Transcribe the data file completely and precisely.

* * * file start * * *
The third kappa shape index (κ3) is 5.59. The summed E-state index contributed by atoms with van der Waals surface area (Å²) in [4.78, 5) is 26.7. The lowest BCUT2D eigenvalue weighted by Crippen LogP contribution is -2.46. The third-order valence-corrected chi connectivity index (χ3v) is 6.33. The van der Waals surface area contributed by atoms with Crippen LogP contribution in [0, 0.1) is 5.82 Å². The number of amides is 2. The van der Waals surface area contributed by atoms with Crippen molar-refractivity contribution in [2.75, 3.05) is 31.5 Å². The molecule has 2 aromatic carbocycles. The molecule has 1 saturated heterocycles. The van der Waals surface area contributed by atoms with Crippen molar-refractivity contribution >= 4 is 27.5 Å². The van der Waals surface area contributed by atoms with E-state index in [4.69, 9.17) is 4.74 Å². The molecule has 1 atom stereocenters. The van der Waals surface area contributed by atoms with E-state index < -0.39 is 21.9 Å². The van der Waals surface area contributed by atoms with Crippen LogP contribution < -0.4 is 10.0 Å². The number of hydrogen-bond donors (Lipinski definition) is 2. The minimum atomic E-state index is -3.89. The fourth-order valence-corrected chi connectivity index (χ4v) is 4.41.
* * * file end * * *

The third kappa shape index (κ3) is 5.59. The summed E-state index contributed by atoms with van der Waals surface area (Å²) in [4.78, 5) is 26.7. The lowest BCUT2D eigenvalue weighted by Crippen LogP contribution is -2.46. The third-order valence-corrected chi connectivity index (χ3v) is 6.33. The van der Waals surface area contributed by atoms with Crippen LogP contribution in [0, 0.1) is 5.82 Å². The number of amides is 2. The van der Waals surface area contributed by atoms with Crippen molar-refractivity contribution in [2.75, 3.05) is 31.5 Å². The molecule has 2 aromatic carbocycles. The molecule has 1 saturated heterocycles. The van der Waals surface area contributed by atoms with Crippen molar-refractivity contribution >= 4 is 27.5 Å². The van der Waals surface area contributed by atoms with E-state index in [4.69, 9.17) is 4.74 Å². The molecule has 1 atom stereocenters. The van der Waals surface area contributed by atoms with E-state index < -0.39 is 21.9 Å². The van der Waals surface area contributed by atoms with Crippen LogP contribution < -0.4 is 10.0 Å². The number of hydrogen-bond donors (Lipinski definition) is 2. The minimum atomic E-state index is -3.89. The fourth-order valence-corrected chi connectivity index (χ4v) is 4.41.